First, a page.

By Sgt. Jacob KohrsMarch 6, 2017
Joint Base Lewis-McChord, Wash.- It's a familiar sight, an inspector with a clipboard runs down a checklist. Speaking to a maintenance soldier, he asks to borrow a tool he's missing. For this part of the roleplay, the inspector said he's from another unit and lost the tool in the last exercise. The soldier tells the inspector that he can't sign the tool out to him.
The inspector snaps around and with more urgency sets more of a scene -- they are in the middle of Ft. Irwin, California and a vehicle, necessary for a no-fail mission, is down and the tool he needs is not in his tool box. It's imperative that he gets the tool to complete the repair.
The soldier scrambles to look through his memos and regulations to figure out what to do about this situation, which the soldier is now internalizing. Frantically, the soldier asks for a life line. After getting permission for the inspector, the soldier turns to his chief warrant officer for direction.
"We don't inspect, we evaluate," said Sgt. 1st Class Dustin Forgey from the U.S. Army Ordnance School. "If we were inspecting, we would be making sure that you are following the rule, but this is a competition. Units have to be following the rules to not be disqualified."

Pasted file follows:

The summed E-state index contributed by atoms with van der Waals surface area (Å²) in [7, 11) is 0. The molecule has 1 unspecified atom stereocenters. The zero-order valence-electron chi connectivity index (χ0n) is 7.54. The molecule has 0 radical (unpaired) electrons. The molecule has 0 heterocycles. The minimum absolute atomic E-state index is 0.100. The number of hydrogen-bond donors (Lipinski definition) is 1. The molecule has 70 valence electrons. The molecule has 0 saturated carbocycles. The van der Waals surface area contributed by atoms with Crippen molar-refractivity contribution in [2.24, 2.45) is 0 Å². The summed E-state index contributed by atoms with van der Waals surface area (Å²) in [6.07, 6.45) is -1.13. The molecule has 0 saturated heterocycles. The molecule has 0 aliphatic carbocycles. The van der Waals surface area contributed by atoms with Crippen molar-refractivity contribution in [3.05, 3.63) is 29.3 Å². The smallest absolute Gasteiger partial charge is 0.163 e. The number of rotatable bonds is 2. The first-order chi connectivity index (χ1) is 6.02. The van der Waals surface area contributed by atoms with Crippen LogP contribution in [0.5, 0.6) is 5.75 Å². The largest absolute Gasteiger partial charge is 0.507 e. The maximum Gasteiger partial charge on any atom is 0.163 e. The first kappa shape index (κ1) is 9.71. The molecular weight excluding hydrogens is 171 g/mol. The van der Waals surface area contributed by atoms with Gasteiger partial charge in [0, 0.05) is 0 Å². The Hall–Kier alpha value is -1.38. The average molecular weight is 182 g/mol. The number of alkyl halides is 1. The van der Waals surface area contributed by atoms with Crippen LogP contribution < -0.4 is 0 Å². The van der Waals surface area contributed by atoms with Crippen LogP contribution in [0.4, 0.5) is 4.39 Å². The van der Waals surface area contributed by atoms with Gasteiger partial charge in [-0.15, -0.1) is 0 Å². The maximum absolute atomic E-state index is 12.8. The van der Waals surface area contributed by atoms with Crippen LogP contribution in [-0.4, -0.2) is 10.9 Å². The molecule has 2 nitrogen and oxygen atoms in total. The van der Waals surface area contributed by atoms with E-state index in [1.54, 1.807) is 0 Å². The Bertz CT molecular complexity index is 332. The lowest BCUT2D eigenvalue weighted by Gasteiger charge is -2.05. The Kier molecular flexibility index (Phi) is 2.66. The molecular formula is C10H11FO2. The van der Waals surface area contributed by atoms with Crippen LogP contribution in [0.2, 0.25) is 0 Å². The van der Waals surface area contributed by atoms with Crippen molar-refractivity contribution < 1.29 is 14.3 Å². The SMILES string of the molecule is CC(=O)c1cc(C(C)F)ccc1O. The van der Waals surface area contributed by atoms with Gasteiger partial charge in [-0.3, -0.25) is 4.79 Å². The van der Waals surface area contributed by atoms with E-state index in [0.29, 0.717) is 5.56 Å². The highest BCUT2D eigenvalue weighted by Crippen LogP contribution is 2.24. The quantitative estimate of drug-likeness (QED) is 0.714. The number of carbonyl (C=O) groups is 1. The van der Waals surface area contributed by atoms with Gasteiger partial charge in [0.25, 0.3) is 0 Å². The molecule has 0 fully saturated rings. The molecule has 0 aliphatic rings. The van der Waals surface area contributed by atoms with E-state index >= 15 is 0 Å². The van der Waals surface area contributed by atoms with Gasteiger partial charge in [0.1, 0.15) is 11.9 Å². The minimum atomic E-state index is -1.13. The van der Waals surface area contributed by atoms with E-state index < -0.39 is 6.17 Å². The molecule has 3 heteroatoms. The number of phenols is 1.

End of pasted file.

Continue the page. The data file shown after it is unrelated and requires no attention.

Forgey is one of the Department of the Army evaluators who visited 308th Brigade Support Battalion's maintenance shops for the Army Award for Maintenance Excellence competition. The 308th BSB is competing in the Active Army Medium Category, putting their motto, 'Pride in Performance,' to the test.
"[The AAME] started in 1982," explained Forgey. "It's a competition based on different size categories and unit make ups. The unit puts together a packet [and after] a board, evaluators do an onsite evaluation to score each unit and select a winner for each category and an overall winner."
"There are a lot of systems that get neglected due to the operational tempo," said Chief Warrant Officer 2 Jeffery Stepanoff, the 308th BSB's chief automotive maintenance technician. "This is a useful tool for us to make sure the commander's maintenance program is running in accordance with regulation."
Stepanoff said that his maintenance soldiers learned a great deal during the U.S. Forces Command and DA evaluations. Because the soldiers are directly evaluated, it gives them the experience and chance to practice talking through and performing their jobs. He added that they worked hard to learn the regulatory guidance behind what they do during day-to-day activities.
The chief of staff of the Army, Gen. Mark A. Milley, said at an April 2016 U.S. Army Reserve Command Senior Leader Conference, that readiness of the Total Army is his No. 1 priority.
The U.S. Army Ordinance School's AAME work to help ensure readiness across the force, according to their website. They have made that clear in two of their primary objectives. First, improve and sustain field maintenance readiness and, second, assess the maintenance component of unit readiness.
"The fact that the command is embracing, owning and wanting to strive for excellence, sends a message across the formation that they care about Army readiness and maintenance," said Stepanoff.
He was proud to note that the 308th proved they have the top maintenance program in their category on JBLM during their many rounds of AAME evaluations.